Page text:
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A routed network consists of IP subnets that are connected by routers. A server running Windows Server 2008 and configured with multiple network cards can be configured as a router through the Routing and Remote Access Service.

The Routing and Remote Access Service is a service provided by the Windows Server 2008 Network Policy and Access Services role. This role is added via the Initial Configuration Tasks window or the Server Manager.

After Routing and Remote Access Services is enabled in the RRAS snap-in (in the MMC or the Server Manager), you can configure the server as a router. You need to configure each of the server’s interfaces with fixed IP addresses from the pool of addresses used for each IP subnet.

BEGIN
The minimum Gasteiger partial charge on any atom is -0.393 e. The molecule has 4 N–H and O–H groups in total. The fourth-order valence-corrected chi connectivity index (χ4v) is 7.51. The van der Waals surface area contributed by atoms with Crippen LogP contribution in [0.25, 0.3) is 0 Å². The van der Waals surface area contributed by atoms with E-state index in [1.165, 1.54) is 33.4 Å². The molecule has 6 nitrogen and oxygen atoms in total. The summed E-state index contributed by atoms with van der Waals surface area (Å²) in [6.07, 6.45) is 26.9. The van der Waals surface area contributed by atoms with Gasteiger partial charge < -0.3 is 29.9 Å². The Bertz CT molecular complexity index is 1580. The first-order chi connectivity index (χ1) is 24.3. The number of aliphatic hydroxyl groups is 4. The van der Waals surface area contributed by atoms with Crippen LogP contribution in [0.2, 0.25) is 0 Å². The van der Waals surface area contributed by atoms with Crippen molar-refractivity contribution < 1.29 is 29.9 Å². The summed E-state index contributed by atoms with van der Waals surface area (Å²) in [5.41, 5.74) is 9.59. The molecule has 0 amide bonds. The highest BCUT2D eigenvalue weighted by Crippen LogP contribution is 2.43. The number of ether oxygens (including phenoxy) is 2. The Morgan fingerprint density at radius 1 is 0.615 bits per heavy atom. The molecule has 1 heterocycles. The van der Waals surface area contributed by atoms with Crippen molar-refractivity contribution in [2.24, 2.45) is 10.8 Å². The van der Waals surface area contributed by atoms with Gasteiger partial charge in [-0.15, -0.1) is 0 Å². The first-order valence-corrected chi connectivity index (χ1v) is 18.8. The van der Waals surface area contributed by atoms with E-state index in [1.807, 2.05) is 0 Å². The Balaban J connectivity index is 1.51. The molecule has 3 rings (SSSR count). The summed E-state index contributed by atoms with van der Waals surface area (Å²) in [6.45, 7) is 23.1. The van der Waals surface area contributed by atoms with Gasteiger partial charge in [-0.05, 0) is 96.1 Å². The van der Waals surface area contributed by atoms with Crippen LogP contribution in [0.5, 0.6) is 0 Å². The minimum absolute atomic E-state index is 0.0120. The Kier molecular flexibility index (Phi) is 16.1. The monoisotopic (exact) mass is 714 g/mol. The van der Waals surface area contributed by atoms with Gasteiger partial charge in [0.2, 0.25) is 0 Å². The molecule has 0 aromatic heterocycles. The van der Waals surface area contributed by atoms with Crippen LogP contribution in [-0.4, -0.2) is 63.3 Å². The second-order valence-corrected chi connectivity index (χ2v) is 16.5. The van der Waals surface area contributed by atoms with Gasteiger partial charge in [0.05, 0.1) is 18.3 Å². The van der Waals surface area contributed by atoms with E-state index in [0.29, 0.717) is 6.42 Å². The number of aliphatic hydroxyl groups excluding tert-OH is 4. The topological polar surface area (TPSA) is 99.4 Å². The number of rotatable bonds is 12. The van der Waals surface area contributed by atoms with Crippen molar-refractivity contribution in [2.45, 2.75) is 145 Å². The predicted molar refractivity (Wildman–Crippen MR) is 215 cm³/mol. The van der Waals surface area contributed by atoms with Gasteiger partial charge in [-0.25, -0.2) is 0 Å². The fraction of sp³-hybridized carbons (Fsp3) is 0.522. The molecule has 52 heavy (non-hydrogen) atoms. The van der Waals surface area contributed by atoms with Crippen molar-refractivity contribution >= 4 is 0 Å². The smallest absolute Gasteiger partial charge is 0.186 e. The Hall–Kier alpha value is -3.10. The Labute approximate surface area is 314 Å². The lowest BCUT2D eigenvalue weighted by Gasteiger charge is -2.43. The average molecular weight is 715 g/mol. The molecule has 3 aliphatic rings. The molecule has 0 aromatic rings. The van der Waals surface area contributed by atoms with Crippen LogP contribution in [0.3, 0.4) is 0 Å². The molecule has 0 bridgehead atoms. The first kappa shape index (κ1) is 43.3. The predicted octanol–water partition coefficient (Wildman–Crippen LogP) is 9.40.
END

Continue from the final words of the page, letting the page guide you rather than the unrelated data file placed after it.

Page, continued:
To configure IP routing in RRAS, you can use static or dynamic routing. Static routing requires that you configure routing tables that provide the information needed for packets to be routed on the network.

You can also take advantage of dynamic routing, which uses the RIP routing protocol. RIP builds the routing tables automatically and so can respond to changes in your network topology.

You can monitor your router’s status from the RRAS snap-in. You can also use command-line commands such as tracert and ping to determine whether IP addresses on the network are reachable.

The DHCP Relay Agent is on networks where you do not have a DHCP server on each subnet. The DHCP Relay Agent takes DHCP broadcasts and relays them as point-to-point communications so that they are forwarded by routers on the network.

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